Since Newton, time has been the usual and ultimate independent variable for physics. This contrasts with problems in transportation, where time is often optimized. Whether transporting goods across the world, commuters across town, or athletes to the finish line, length is the independent variable against which time is measured and optimized. If length is taken as the independent variable for physics, a mechanics results that is different from Newton’s but equivalent to it. In what follows we explore the basic kinematics and dynamics with length as the independent variable, first in classical, then in relativistic mechanics.

To represent time on a map, one may use isochrones (time contours), as in this map of tsunami travel time in hours:

Or time may be used instead of length, as in this map of European rail travel times in hours:

Note that in this map it is time that is two dimensional, not space. It looks like a distortion of the spatial representation, but it is not a distortion. It is a time map with units of time rather than units of length. The multidimensionality of time will be a main feature of taking distance as the independent variable.

Length could be included as a distance from a particular place, represented by an iso-distance contour. That is, length is reduced to one dimension if time is the dependent variable. 1D space is a *placeline*.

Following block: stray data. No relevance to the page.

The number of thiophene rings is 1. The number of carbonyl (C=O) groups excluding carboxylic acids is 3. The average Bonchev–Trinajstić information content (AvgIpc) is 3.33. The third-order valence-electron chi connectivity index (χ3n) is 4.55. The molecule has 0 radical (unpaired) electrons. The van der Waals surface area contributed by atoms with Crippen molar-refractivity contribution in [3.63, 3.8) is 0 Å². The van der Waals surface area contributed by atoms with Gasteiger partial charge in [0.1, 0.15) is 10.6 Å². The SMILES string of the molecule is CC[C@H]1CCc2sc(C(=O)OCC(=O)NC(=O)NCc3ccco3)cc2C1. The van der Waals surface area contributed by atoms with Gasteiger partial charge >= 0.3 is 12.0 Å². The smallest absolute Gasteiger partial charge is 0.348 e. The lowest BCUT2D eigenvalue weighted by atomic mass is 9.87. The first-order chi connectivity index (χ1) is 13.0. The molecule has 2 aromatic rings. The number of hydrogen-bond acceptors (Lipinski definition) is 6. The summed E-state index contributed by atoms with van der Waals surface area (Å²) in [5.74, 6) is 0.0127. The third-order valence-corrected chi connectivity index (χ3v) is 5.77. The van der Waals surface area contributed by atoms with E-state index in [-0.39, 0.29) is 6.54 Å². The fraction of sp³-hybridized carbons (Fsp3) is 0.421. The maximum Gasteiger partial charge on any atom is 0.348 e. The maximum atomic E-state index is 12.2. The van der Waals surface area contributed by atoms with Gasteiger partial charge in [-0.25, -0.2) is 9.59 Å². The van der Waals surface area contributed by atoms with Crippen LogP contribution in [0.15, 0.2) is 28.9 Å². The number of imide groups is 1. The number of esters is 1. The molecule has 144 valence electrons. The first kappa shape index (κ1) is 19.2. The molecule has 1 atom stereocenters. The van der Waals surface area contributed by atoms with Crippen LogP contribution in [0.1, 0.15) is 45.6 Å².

Units such as natural units may be adopted to equalize the units for length and time, i.e., by adopting a constant modal speed dependent on the mode of travel. However, they are still different measurements. Such units allow constant speeds to be represented the same, whether in space or time, which minimizes the seeming distortion of a time map.

As I pointed out *here*, an independent variable is given to us and so not in our control, and so may seem to flow on independently. A clock is like that, and it gives us a sense that time flows. But a stopwatch starts and stops at our command. Time no longer flows.

Distance can seem to flow if we allow it to. Consider a hop-on, hop-off transit system with a fixed route. It cycles through its various destinations and then repeats the cycle. The distance between two stops may be read from an odometer by subtracting the earlier from the later distance. This is just like finding the time between two points with a clock. Only here it’s the transit system that flows on, accumulating distance indefinitely. Distance flows instead of time.